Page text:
The Department of Small Animal Clinical Sciences at Texas A&M University College of Veterinary Medicine provides advanced surgical training with two competitive residency positions. Our program provides a comprehensive clinical training that permits the candidate to engage in a variety of surgical cases and to obtain the essential knowledge and skills for board certification by the American College of Veterinary Surgeons (www.ACVS.org).
Texas A&M University has seven board-certified small animal surgeons working directly with our surgical residents: Jacqueline Davidson, Lisa Howe, Don Hulse, Sharon Kerwin, Laura Peycke, Brian Saunders and Kelley Thieman-Mankin. Our faculty interests are diverse and include multiple areas of orthopedic and soft tissue surgery, including minimally invasive surgical and interventional techniques (thoracic, abdominal, orthopedic), total joint replacement, regenerative medicine and neurosurgery. The robust and varied caseload provides adequate exposure to cases both during business hours and on an emergency basis. The faculty is deeply committed to providing assistance as needed with emergency cases, both during the routine workday and after hours. Other specialties directly supporting our large caseload include: anesthesiology, cardiology, dentistry, dermatology, internal medicine, neurology, oncology, radiology (including radiation oncology) and zoological medicine/surgery.
State-of-the-art diagnostic equipment is available, including color-flow Doppler ultrasonography, video endoscopy, arthroscopy, laparoscopy, thoracoscopy, fluoroscopy, operating microscopy, image-guided neuro-navigational system, onsite 3 Tesla MRI and 40 slice per revolution CT.
The two residency positions offered this year are varied in time commitment and expectations. The 48-month program is combined with a Master of Science degree program; the resident will complete a thesis-based Master of Science degree in the first year prior to entering clinical training in their second year of the program. This person will also participate in the 1VM anatomy course and other teaching duties. In the 36-month program, the resident will begin work in the clinic upon arrival and will not be engaged in formal graduate studies. Both programs are supervised by senior faculty members and include weekly journal clubs, book clubs, case rounds, and arthroscopy and soft tissue laboratories. Opportunities to attend other specialty rounds within the college and participate in other clinical rotations within and outside the college are available and encouraged.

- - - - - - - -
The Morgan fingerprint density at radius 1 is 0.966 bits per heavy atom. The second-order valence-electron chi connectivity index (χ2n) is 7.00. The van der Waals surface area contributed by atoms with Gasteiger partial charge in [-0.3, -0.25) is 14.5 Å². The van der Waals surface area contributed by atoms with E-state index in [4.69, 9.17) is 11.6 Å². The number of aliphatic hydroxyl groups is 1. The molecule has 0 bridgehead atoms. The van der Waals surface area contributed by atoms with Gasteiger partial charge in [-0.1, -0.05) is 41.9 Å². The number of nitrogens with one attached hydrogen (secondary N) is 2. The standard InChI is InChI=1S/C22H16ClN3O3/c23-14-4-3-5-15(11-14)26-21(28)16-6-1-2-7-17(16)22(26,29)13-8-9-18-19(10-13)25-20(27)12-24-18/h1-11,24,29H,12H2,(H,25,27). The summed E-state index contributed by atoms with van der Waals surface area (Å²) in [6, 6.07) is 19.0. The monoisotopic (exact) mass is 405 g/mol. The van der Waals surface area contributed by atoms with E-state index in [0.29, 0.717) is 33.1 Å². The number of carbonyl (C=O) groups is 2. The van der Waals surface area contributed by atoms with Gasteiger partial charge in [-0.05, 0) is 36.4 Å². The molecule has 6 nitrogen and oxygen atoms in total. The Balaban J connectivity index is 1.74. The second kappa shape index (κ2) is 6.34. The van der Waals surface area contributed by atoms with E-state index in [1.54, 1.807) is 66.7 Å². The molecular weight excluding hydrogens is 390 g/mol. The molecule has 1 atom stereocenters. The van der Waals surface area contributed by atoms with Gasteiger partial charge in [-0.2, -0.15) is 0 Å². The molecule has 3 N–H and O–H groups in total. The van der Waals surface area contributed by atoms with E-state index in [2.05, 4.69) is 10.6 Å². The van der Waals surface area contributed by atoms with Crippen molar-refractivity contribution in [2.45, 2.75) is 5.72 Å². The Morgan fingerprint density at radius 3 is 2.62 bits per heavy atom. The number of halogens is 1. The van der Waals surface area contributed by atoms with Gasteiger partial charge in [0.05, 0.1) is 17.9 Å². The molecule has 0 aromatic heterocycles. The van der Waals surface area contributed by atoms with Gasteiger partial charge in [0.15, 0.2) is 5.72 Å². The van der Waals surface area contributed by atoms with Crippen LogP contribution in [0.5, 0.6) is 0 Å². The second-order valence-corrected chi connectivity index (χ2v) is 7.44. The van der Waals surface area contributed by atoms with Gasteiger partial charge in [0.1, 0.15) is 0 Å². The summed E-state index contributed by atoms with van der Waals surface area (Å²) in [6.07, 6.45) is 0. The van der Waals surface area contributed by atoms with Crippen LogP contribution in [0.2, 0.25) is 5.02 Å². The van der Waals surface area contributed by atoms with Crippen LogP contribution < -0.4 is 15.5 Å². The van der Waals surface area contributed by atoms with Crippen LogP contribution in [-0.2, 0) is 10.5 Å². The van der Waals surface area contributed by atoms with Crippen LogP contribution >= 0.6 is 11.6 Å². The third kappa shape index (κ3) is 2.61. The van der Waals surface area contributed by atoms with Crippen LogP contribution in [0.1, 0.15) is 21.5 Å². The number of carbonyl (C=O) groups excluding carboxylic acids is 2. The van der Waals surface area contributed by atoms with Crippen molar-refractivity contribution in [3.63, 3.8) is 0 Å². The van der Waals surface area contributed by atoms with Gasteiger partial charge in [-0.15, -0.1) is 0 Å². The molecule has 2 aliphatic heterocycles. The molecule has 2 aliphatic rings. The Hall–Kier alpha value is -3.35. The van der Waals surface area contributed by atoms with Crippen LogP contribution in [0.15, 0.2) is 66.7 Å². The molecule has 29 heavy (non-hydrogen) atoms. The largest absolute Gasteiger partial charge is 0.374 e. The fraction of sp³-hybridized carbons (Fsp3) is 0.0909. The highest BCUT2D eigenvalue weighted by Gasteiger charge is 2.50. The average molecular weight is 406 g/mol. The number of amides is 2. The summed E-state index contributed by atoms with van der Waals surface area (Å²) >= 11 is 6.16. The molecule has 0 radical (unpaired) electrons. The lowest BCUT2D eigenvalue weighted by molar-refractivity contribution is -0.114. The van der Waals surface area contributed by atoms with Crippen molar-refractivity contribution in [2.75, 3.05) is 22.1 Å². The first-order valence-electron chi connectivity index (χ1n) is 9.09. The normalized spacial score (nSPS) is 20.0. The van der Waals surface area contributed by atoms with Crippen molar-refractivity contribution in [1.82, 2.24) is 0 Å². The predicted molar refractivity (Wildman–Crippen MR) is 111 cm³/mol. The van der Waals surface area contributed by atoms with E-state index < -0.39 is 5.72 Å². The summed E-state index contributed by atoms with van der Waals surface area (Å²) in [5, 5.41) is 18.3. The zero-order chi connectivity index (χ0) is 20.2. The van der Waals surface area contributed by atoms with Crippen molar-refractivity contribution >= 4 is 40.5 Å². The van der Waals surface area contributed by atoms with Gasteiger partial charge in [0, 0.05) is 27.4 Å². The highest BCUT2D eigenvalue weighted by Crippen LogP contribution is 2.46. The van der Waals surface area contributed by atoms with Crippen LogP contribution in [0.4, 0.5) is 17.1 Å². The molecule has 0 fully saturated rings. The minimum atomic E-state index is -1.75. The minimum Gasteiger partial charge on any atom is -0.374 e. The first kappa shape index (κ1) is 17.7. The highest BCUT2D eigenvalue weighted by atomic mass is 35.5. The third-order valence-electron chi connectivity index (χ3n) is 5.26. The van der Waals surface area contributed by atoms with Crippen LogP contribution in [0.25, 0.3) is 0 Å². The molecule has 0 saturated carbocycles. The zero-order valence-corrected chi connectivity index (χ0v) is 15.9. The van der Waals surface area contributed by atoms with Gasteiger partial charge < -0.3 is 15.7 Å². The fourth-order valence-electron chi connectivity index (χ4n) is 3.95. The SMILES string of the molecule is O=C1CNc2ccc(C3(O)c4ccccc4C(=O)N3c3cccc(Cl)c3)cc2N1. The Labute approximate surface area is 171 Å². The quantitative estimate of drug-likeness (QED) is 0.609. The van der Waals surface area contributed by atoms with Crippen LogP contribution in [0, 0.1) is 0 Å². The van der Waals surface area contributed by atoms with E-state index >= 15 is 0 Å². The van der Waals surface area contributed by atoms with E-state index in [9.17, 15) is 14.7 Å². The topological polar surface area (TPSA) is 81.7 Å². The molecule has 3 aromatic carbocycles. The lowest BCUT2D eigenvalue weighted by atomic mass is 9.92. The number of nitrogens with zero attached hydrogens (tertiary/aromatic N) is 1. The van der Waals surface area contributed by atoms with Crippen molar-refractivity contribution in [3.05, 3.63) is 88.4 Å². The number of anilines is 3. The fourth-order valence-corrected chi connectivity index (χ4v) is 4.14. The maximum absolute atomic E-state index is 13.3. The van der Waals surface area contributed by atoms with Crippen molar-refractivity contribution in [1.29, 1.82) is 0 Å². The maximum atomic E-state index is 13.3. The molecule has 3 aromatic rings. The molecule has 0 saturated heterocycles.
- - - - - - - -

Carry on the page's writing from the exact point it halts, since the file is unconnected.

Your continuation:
More information about the program is available here or by contacting Dr. Laura Peycke, ACVS program director (firstname.lastname@example.org). Application to both the three and four year residency programs should be completed through the Veterinary Residency and Internship Match Program (www.virmp.org).
Brittany Ciepluch DVM, Surgery Resident 2015-2019
I feel very lucky to have matched to this residency program. The unconditional support from my mentors is the most valuable part to me. I’ve seen incredible growth in myself, even just after the first year. I know I will leave here as a well-rounded surgeon with strong research experience. Knowing that makes all of the hard work well worth it!
Dr. Kayla Corriveau DVM, Surgery Resident 2014-2017
With the guidance of a wonderful surgical department and great interdepartmental cooperation, I feel that my residency has been preparing me very well for a progressive career in veterinary small animal surgery. I will never forget my experiences at TAMU!